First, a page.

Glossary of Photo Terms

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I-O

IBIS – In-Body Image Stabilization
Introduced by Minolta in 2003 IBIS is a technology that moves the sensor to compensate for camera movement instead of moving lens elements as in lens-based image stabilization. Several manufacturers have asopted this method and some models with IBIS can coordinate with stabilized lenses for even more effective compensation.

i-Contrast – Intelligent Contrast Correction
Canon term for image dynamic range enhancement technology implemented in their cameras that uses software to balance the highlight and shadow exposure to more closely represent how the human eye sees. i-Contrast applies the changes automatically as the image is recorded or in the camera afterward if you forgot to turn it on while shooting.

IF – Internal Focusing
A lens that focuses by moving smaller internal components rather than the larger, heavier front elements.

ILC – Interchangeable Lens Camera
Refers to any camera design that allows for a variety of lenses of different focal lengths and various other properties to be mounted interchangeably. The three major types are DSLR (SLR), Mirrorless and Rangefinder.

ILCE – Interchangeable Lens Camera E-mount
Successor to the Sony NEX cameras The new Alpha mirrorless cameras use this designation in their catalog model numbers.

IS – Image Stabilized
Canon term for their lens-based image-stabilization technology

ISO – International Organization of Standardization
The American Standards Association (ASA) developed a scale that all film makers could use to standardize the sensitivity of film. The ASA standard was adopted by the International Organization of Standardization and the rating was changed to ISO. Digital sensors rate their sensitivity using the ISO film standard and use standard values like ISO50, 64, 80, 100, 160, 200, 400, 800, 1600 and so on.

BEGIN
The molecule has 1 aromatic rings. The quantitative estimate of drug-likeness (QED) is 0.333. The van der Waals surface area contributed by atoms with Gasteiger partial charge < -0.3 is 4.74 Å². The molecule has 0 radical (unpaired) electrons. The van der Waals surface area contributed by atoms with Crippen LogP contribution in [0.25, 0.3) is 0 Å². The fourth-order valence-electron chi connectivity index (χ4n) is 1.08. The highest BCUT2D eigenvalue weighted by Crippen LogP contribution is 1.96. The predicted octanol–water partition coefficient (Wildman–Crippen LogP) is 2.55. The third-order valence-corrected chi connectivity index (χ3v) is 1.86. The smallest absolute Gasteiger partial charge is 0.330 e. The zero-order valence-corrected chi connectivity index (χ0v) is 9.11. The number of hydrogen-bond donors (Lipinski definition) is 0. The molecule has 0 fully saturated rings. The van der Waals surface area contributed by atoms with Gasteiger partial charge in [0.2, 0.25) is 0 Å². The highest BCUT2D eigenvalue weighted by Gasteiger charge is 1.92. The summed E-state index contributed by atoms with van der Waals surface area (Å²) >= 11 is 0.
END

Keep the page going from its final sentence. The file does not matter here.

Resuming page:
i-TTL – Intellegent Through The Lens
This is Nikon’s term for their advanced electronic flash technology. It allows the camera to evaluate the exposure for the flash by using a pre-flash and measuring the exposure before firing the main burst.
JPEG – Joint Photographic Experts Group -A JPEG image is a compressed bitmap image format that was developed in the early ’90s and is available as a recording option in virtually all digital cameras. Files are appended with “.jpg”.

JPEG – Joint Photographic Experts Group (.jpg)
A JPEG image is a compressed bitmap image format that was developed in the early ’90s and is available as a recording option in virtually all digital cameras.

L – AsphericaL
Designation given to the highest tier of Canon lenses that use advanced lens materials and designs to optimize image quality.

LD – Low Dispersion
A type of glass that refracts all wavelengths of light more equally than normal glass to reduce Chromatic Aberration. 

LR – Lightroom
Common forum abbreviation for Adobe’s Lightroom workflow program

M Mode – Manual Mode
Just what it sounds like. You set the shutter, aperture and ISO manually.